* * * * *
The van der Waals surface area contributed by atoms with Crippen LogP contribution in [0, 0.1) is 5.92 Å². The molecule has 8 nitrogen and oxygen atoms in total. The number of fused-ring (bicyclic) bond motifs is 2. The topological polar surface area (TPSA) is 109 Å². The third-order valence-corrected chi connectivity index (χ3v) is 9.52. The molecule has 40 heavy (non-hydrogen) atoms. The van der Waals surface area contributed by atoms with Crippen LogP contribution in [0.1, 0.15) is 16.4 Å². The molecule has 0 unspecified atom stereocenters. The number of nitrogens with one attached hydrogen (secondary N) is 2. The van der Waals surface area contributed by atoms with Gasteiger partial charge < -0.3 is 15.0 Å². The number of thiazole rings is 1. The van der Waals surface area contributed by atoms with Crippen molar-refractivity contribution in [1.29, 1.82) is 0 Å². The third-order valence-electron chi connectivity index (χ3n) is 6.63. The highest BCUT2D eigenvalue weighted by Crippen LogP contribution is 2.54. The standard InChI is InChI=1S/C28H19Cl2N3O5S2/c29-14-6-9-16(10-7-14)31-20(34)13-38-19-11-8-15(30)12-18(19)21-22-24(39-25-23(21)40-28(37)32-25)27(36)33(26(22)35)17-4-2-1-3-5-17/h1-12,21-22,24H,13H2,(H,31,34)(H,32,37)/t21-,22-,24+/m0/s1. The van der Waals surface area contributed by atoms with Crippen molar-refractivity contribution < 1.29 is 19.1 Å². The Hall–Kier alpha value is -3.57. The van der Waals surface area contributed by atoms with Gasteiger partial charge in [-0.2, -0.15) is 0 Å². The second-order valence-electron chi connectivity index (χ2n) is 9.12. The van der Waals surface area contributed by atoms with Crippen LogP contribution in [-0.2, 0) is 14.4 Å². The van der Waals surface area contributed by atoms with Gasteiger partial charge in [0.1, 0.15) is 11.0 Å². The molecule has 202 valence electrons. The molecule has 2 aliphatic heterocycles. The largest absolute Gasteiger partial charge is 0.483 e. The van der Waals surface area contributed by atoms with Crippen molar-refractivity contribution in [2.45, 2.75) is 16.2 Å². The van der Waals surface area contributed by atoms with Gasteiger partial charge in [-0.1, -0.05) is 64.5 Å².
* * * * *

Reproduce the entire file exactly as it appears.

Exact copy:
The van der Waals surface area contributed by atoms with Crippen LogP contribution in [0, 0.1) is 5.92 Å². The molecule has 8 nitrogen and oxygen atoms in total. The number of fused-ring (bicyclic) bond motifs is 2. The topological polar surface area (TPSA) is 109 Å². The third-order valence-corrected chi connectivity index (χ3v) is 9.52. The molecule has 40 heavy (non-hydrogen) atoms. The van der Waals surface area contributed by atoms with Crippen LogP contribution in [0.1, 0.15) is 16.4 Å². The molecule has 0 unspecified atom stereocenters. The number of nitrogens with one attached hydrogen (secondary N) is 2. The van der Waals surface area contributed by atoms with Gasteiger partial charge < -0.3 is 15.0 Å². The number of thiazole rings is 1. The van der Waals surface area contributed by atoms with Crippen molar-refractivity contribution in [1.29, 1.82) is 0 Å². The third-order valence-electron chi connectivity index (χ3n) is 6.63. The highest BCUT2D eigenvalue weighted by Crippen LogP contribution is 2.54. The standard InChI is InChI=1S/C28H19Cl2N3O5S2/c29-14-6-9-16(10-7-14)31-20(34)13-38-19-11-8-15(30)12-18(19)21-22-24(39-25-23(21)40-28(37)32-25)27(36)33(26(22)35)17-4-2-1-3-5-17/h1-12,21-22,24H,13H2,(H,31,34)(H,32,37)/t21-,22-,24+/m0/s1. The van der Waals surface area contributed by atoms with Crippen molar-refractivity contribution < 1.29 is 19.1 Å². The Hall–Kier alpha value is -3.57. The van der Waals surface area contributed by atoms with Gasteiger partial charge in [-0.2, -0.15) is 0 Å². The second-order valence-electron chi connectivity index (χ2n) is 9.12. The van der Waals surface area contributed by atoms with Crippen LogP contribution in [-0.2, 0) is 14.4 Å². The van der Waals surface area contributed by atoms with Gasteiger partial charge in [0.1, 0.15) is 11.0 Å². The molecule has 202 valence electrons. The molecule has 2 aliphatic heterocycles. The largest absolute Gasteiger partial charge is 0.483 e. The van der Waals surface area contributed by atoms with Crippen molar-refractivity contribution in [2.45, 2.75) is 16.2 Å². The van der Waals surface area contributed by atoms with Gasteiger partial charge in [-0.1, -0.05) is 64.5 Å².